Made it to Door County. Painting away! Too busy to write more at the moment 🙂
I was honored to be asked to join a wonderful group of artists to paint at Timberfield, the Forbes family estate in New Jersey. Christopher “Kip” Forbes was an unbelievably gracious, open host with a wonderful dry sense of humor, and M. Stephen Doherty (Editor, American Artist) facilitated great discussion among the artists and selected a group that complemented each other well. The artists included: Camie Davis, John Patrick Campbell, Rob Clarke, Bryan Le Boeuf, George Towne, Wendy Walworth, Timothy Jahn, Ed Terpening, Patricia Watwood and John Dowd.
Stephen writes about the weekend in American Artist Workshop magazine (Summer edition, on news stands now). That’s Camie Davis on the cover, who’s also featured in the magazine. She did a wonderful job of capturing the four days on her blog (day 1, 2, 3, and 4).
Here’s one of the paintings from the trip. The artists are to be featured in a show at The Forbes Galleries in Manhattan next year. This will be my first show in the “Big Apple”! I’m thrilled (and a bit nervous…this is an incredibly talented group!).
UPDATE (7/26/2010): Kip was kindly sent some photos of the trip. Here are a couple:
I’ve cut down on the number of plein air events (one year, I did over 10–way too many!), and instead, are looking for events that will take me to new locales I haven’t painted before. Just finished Hearst Castle Plein Air, and my next show is in beautiful Door County, Wisconsin (I just mis-spelled Wisconsin, thanks spell check! I’ve never been to WI). The week-long event is July 19-24.
The list of artists is impressive, most of which I haven’t painted with before, like fellow bloggers Colin Page and Marc Hanson, and old friends like Carole Gray-Wiehman and Al Tofaneli. So, if you’re in the area (which, apparently includes Chicago), visit! I’ll try and post that week, but can’t guarantee it. “Job 1” is to paint 🙂 Here are some things to know about the event:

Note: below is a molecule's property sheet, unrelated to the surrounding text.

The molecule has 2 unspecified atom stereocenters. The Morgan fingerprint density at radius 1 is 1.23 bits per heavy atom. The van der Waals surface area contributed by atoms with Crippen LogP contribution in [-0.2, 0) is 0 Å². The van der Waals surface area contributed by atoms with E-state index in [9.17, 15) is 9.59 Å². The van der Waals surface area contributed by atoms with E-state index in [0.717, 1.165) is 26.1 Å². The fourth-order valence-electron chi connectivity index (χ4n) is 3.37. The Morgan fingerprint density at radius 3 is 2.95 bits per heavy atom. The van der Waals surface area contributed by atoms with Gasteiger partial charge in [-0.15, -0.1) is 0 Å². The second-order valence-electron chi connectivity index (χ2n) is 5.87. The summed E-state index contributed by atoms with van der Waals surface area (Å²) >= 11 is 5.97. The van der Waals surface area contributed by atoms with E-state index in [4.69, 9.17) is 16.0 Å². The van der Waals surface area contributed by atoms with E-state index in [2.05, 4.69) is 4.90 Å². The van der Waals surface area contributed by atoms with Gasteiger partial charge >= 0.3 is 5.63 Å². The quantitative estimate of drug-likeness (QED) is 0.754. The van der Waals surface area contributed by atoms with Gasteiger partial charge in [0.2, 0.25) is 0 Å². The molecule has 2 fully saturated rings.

- Free events throughout the week, including places where you can watch me paint. If you go and want to hang out while I paint, email me and I’ll let you know where I am (AT&T permitting! #FAIL).
- Door County is a beautiful place, with 300 miles of shoreline, quaint towns and rolling farmland
- This is the largest plein air festival in the Midwest, with 42 artists from throughout the US.
Where is Door County, WI? HERE VVVV
A recent figure study. Playing with color, although the light source was quite cool. Enjoy.
It’s June, so too early to buy your 2011 calendar? Think ahead, 2011 is closer than you think!
Okay, I have an agenda here. American Artist has included my painting below (STILL AVAILABLE, by the way) in their 2011 American Landscapes calendar! It’s the August “pin-up”. The same painting was also featured in the 8-page article on my work in the April, 2010 issue and the 2006 Central Coast National Art Exhibition. I’m surprised it’s still available, but, you never know what people will like.
The calendar is available for sale today (here’s a link to their store).
Here’s a snap-shot of the rest of the calendar:
Last week I met an old CNET friend for lunch in Sausalito (@Fish), and since I had the morning open I brought my plein air kit to paint a bit. I’ve been painting in my studio lately because my next “big goal” is to scale my work up. Paining this reminded me of what I like about plein air painting: the immediacy, fresh, no-fuss impression. Keeps me loose. I suppose the best way to grow is to continue to mix plein air, ala prima and studio and try to find the right balance.